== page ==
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This Chic New Appointment-Only Boutique Wants to 'Transcend Transactions'

In April, New York’s latest fashion retail concept arrived in Brooklyn’s waterfront Dumbo neighborhood. However, it didn’t exactly fling its doors wide open, nor is it particularly easy to find.

L’Ensemble is tucked away in an unassuming office building near the iconic Manhattan Bridge View, at 55 Washington Street. Racks of clothing and shelves of accessories from brands like Proenza Schouler, Kallameyer and Gigi Hadid’s Guest in Residence fill the 2,276 square-foot space, designed in collaboration with Patrick Bozeman. It’s decorated with exotic florals, vintage Tobia and Afra Scarpa pieces and a wooden sculpture by Chandler Mclellen. And you can only head inside to shop if you have an appointment.

Founder Dawn Nguyen earned her stripes working as a buyer and manager at La Garçonne, another multi-brand luxury retail destination. “I felt like a lot of stores were either a little bit young and hype-y or very mature and serious — there wasn’t a good middle,” she tells Fashionista during a visit to the cavernous but chic boutique. 

Photo: Erik Lee Snyder/Courtesy of L’Ensemble

The idea blossomed after a six-year relationship ended, Nguyen reveals: “After I transitioned into getting into dating again, I was like, ‘Oh my God, I don’t have any fun flirty clothes to go on dates.’ Working at La Garçonne, I definitely became very chic, but I felt very buttoned-up. I wanted to be a little flirty.”

Her experience as a buyer at La Garçonne was crucial to knowing how to stock L’Ensemble, but she underscores how much she learned spending time on the retail floor as a manger, too. “I personally don’t think you can be a good buyer if you don’t have experience on the floor,” she says. “If you actually listen to what clients are actually saying… you can study data for so long, but there’s still so much to be missed.”

Nguyen wants shopping at L’Ensemble to transcend transactions, especially for the shopper she thinks is neglected by the current landscape. What does it take to woo that sophisticated, experimental individual, likely in their 30s or 40s (a demo McKinsey & Co. recently identified as making up most “aspirational luxury consumers” in an April report)? Nguyen thinks the answer lies in hospitality: She wants the store to be like “going to a really good restaurant or a really good hotel,” the kind where they’re supremely accommodating. Champagne upon arrival? No problem. Want the pieces you’re interested in steamed and ready in a fitting room? Easy.

“The first thing I pay attention to is that first interaction, the greeting — are they interested in me? Are they interested in why I’m coming to the space?,” says Agata Wilk, L’Ensemble’s head of operations, who previously worked at MatchesFashion.

“We wanted to create a space where clients could experience a personalized touch,” Nguyen adds, noting that any special requests can be made when booking and that impromptu visits can be arranged, depending on availability.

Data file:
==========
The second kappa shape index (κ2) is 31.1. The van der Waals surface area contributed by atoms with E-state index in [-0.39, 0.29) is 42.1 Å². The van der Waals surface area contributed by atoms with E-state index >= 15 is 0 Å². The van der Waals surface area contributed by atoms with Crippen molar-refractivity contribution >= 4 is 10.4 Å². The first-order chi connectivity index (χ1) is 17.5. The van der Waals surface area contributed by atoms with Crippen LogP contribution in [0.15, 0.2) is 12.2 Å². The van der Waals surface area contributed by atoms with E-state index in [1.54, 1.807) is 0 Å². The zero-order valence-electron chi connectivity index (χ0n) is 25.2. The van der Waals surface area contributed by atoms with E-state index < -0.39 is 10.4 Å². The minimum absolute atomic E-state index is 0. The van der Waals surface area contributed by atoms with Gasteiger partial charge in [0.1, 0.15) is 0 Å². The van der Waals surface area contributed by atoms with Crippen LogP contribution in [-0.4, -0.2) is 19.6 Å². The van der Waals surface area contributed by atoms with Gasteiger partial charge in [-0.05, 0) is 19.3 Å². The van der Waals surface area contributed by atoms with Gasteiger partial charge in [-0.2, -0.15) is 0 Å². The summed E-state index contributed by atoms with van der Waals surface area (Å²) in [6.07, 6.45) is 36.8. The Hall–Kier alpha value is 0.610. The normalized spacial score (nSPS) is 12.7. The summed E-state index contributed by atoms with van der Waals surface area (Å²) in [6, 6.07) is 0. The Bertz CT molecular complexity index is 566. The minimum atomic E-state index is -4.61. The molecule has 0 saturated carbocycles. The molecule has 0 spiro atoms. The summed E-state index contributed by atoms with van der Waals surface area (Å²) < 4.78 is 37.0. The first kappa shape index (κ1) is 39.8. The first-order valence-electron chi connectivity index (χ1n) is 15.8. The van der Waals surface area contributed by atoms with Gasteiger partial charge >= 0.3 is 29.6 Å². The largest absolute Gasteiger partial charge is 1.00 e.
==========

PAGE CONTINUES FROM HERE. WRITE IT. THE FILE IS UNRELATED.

Photo: Erik Lee Snyder/Courtesy of L’Ensemble

After passing the front desk, taking the elevator and winding through the building’s halls to the store, guests are able to shop with Nguyen herself, discovering pieces from Y’s by Yohji Yamamoto alongside products from emerging labels she hopes customers can discover at L’Ensemble — MaisonCléo blouses, Savette leather handbags, Janessa Leoné hats and Babaco socks. It was “interesting” to buy things without any customer data, Wilk says; instead the team leaned on “gut, intuition and experience.” Men’s will join the assortment in the fall.

L’Ensemble is reminiscent of other alternative retail concepts that have emerged in New York City over the years. There was the Apartment by The Line in SoHo, which opened in 2013, a shoppable loft where everything was laid out to mimic a living space — a welcome reprieve at a time when it felt like the internet had “drained much of the color from commerce,” per The New York Times. (It closed in 2019.) Angelina Jolie’s Atelier Jolie, which set up at Jean-Michel Basquiat’s home and studio in downtown Manhattan last year, has a communal café, but requires an appointment to shop.

Photo: Erik Lee Snyder/Courtesy of L’Ensemble

Opening L’Ensemble in Dumbo was key to Nguyen, as the area is “so close to really important Brooklyn neighborhoods and also accessible to Manhattan. If there are no stockists in an area so close to many important areas, then there’s a need.”

“Shopping is kind of hard. It takes a minute to know how to shop, and a lot of people really do need assistance,” she adds. “I wanted to create a space where you could give a client time. We don’t have to compete with other people walking in the door.”

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Source: Fashionista.com

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